“If you look in the mirror and you don’t like what you see without weave, you have more serious issues than you think”
When hair loss starts…..
The loss of the hairline can change a person’s appearance substantially. Hair loss changes the appearance of the face by shifting the balance of the face to the forehead, resulting in an aged appearance.
A study revealed that men who had more profound hair loss were more dissatisfied with their appearance and were more concerned with their older look than those with minimal hair loss. This effect cut across all age groups but was more prominent in the younger individuals.
The research also indicates that women tend to be more upset than men by their hair loss. A 1992 study in the Journal of the American Academy of Dermatology that compared the psychological impact of hair loss on men and women found that women had a more negative body image and were less able to adapt to the loss.
In fact, it has been scientifically proven through studies that women tend to suffer more emotionally and psychologically than men on losing hair. The results of these tests showed that women were much more worried about the way they looked than men. They tend to feel insecure about their appearance and how the world and the people around them will accept them.
Physical beauty is one of the cornerstones of self esteem and it is one of the most vulnerable. The self-esteem levels and other measures of self-worth drop significantly when hair loss occurs.
Loss of personal attractiveness and fear of not looking attractive to others
Hair is an important determinant of physical attractiveness and a mean of expressing individuality. Hair loss affects the individual’s feelings of attractiveness.
For balding women it is especially hard to live in a society that places great value on youthful appearance and attractiveness.
Because women are famous for spending a lot of time and money grooming, dying, curling, drying, and styling their hair to make it look its best, when they begin to lose their hair, it is extremely traumatic. This cosmetic setback is quite intense when a woman is used to having hair and suddenly finds herself losing it. They can have a lot of trouble dealing with the reality of hair loss.
Embarrassment, Loss of confidence, Shyness
Although full head of hair cannot guarantee instant confidence, studies have shown that in men who suffer from hair loss, nearly 75% of them feel less confident since the onset of the hair loss, especially in dealing with the opposite sex.
And it isn’t just men. Statistics regarding female hair loss are so difficult to compile mainly because of a tendency on the part of women with hair loss to camouflage and hide a condition that they feel stigmatized by.
Social teasing and humiliation
When hair loss reaches a stage of visible condition it can make the person the object of teasing or scorn.
Feelings of depression and introversion
In extreme circumstances, some people really take hair loss badly and get highly distressed about it, up to the point of getting into depression.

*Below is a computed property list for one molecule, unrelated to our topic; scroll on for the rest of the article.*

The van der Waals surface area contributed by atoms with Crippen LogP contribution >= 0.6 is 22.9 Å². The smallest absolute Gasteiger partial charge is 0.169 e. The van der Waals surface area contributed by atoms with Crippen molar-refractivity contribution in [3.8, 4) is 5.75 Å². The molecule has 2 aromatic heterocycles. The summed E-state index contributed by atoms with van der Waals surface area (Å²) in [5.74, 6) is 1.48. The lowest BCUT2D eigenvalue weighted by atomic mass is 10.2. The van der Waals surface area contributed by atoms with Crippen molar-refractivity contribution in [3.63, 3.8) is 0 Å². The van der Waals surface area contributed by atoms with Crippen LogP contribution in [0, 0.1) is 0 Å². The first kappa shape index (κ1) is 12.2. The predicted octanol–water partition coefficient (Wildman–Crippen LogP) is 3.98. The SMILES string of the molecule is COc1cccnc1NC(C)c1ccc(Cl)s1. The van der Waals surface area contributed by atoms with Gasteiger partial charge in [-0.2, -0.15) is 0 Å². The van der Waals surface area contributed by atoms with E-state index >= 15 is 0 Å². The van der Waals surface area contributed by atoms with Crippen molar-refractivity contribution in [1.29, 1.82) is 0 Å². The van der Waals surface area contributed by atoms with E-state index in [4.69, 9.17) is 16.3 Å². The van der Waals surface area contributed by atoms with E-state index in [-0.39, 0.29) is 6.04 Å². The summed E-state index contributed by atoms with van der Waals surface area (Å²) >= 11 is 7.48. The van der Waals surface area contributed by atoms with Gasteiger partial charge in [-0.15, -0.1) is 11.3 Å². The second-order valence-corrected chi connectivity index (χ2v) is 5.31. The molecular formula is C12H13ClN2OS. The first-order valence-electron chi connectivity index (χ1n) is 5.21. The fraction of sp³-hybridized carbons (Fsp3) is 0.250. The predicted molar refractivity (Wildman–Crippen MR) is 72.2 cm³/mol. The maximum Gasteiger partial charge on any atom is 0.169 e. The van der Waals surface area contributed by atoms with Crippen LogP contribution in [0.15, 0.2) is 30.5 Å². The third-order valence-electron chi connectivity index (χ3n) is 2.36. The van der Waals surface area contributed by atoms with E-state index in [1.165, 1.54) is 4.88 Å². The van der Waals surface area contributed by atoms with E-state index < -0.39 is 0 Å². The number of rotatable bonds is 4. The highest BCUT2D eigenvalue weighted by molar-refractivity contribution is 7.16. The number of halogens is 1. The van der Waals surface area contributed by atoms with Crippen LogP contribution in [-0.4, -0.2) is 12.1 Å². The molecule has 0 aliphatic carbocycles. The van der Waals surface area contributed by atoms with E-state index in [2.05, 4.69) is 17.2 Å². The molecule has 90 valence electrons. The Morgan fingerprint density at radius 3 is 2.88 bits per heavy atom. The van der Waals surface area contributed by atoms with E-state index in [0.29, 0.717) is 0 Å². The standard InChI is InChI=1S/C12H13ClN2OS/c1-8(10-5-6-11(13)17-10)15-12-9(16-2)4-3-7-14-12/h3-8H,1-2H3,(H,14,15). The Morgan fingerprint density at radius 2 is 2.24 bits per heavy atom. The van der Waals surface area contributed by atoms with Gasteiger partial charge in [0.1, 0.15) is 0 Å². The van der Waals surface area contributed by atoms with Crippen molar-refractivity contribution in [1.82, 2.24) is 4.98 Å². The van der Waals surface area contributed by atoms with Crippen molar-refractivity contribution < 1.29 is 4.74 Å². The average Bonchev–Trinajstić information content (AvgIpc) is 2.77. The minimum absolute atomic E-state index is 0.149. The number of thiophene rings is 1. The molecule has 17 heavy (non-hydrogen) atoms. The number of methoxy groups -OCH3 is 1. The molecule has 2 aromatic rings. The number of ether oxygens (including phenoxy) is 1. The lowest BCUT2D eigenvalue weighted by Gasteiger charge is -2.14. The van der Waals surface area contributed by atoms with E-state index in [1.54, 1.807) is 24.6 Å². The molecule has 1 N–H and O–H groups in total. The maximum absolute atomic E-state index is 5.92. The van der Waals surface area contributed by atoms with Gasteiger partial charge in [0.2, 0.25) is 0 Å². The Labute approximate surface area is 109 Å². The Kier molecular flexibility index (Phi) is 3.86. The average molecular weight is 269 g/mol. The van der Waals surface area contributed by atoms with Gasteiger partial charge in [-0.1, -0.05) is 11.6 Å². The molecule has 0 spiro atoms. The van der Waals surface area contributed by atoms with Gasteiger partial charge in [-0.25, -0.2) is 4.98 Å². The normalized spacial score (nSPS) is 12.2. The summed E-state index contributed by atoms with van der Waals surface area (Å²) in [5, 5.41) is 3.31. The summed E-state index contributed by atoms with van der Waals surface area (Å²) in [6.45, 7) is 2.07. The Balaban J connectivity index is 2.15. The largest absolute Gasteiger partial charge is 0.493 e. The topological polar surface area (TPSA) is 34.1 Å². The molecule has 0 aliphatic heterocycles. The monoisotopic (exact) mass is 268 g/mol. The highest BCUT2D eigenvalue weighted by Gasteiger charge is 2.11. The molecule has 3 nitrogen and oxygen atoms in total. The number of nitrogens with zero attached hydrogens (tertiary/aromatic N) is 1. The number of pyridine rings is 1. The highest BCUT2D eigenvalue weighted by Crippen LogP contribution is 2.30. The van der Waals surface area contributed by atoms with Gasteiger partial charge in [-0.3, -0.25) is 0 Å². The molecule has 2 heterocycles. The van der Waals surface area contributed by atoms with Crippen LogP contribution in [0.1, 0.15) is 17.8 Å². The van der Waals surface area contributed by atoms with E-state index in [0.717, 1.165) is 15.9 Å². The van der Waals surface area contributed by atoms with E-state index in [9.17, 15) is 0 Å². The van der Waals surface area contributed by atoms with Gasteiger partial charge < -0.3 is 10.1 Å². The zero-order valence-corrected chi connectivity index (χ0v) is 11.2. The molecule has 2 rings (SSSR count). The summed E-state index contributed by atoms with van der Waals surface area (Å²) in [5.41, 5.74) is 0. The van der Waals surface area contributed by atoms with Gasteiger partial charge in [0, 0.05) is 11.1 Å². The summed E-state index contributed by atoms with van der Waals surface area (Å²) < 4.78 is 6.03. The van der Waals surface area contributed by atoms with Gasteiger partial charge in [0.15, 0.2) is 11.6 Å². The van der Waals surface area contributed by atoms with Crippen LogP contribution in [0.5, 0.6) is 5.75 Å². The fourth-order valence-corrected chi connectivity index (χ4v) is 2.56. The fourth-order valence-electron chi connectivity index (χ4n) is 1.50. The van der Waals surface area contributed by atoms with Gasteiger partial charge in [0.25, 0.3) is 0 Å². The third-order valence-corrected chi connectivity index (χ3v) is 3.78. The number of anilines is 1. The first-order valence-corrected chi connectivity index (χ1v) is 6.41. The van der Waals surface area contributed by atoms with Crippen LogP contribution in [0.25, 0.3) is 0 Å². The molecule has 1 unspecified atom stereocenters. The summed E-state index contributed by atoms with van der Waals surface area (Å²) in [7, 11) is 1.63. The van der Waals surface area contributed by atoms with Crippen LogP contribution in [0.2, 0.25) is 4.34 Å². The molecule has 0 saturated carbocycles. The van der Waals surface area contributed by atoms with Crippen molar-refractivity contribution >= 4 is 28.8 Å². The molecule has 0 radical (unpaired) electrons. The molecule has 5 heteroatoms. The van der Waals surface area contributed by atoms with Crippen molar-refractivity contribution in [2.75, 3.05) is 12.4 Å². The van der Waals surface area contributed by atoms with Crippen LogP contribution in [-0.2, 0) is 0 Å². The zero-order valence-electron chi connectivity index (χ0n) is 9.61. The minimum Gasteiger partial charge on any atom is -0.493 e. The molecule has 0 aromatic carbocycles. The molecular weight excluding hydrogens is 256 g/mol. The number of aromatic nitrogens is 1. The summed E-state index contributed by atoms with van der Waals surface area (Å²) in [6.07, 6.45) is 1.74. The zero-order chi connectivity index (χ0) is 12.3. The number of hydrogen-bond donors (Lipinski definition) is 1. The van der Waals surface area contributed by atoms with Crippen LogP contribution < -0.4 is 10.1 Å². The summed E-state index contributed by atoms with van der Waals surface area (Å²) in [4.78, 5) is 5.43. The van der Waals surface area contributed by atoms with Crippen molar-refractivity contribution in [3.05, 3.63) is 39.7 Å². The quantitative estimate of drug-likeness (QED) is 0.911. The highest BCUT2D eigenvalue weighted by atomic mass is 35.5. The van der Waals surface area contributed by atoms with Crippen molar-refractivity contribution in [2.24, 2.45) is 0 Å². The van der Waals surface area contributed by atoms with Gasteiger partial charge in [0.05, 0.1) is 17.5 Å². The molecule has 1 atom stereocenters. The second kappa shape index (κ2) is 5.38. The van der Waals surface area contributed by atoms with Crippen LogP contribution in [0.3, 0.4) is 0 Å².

Some people make assumptions that they are losing something about their control of their life, things they really can’t reverse when they start losing their hair.
Subconscious emotions of envy and jealousy
Those suffering from hair loss often experience feeling of jealousy of women with full, healthy heads of hair, because they desperately covet what non-bald people have.
Hair loss may affect someone who is in front of the camera or who needs to be in the public in a very devastating way professionally.
Negative effects on social life
Hair plays an important role in our social lives. Upon meeting someone, one of the first things you notice is their hair. Before a social engagement, it is very important for us to look good, and a good lock of hair is what completes our appearance. Those affected by hair loss become aware of how important hair is in our social lives quickly.
Hair loss may cause the person to limit social activities. Some people avoid seeing friends and stop going out except to work.
Surveys have shown that around 40% of women with alopecia have had marital problems, and around 63% claimed to have career related problems. Reference: (http://www.emedexpert.com/tips/hair-loss-effects.shtml)
Who’s Selling You The Weave?
We know that black women spend more money on hair weave, but who’s selling it and getting rich? The answer to that question isn’t hard to find being that on almost every corner in the African-American community there’s an Korean owned beauty supply store that caters to black hair care. Black women have always influenced the hair industry but fall short in the industry.
The Black hair care industry is grossly underestimated, and knowingly so. Market research firm Mintel estimated the size of the 2012 market at $684 million, with a projection of $761 million by 2017. But Mintel also wisely notes:
What’s missing from these figures are general market brands, weaves, extensions, wigs, independent beauty supply stores, distributors, e-commerce, styling tools and appliances. If all of those things were to be taken into consideration, the $684 million in expenditures could reach a whopping half trillion dollars.Half trillion, as is in $500 billion. That’s more than double Greece’s Gross Domestic Product.Hair is an important aspect of Black female culture, so it’s unsurprising that we potentially spend that much money on our hair. Good Hair, the 2009 documentary by comedian Chris Rock, shined a spotlight on the business of black hair, particularly our use of relaxers and weaves and the sources of the extensions so many women sew into their hair. Since Rock’s reveal of the industry, much has and hasn’t changed in the world of Black hair.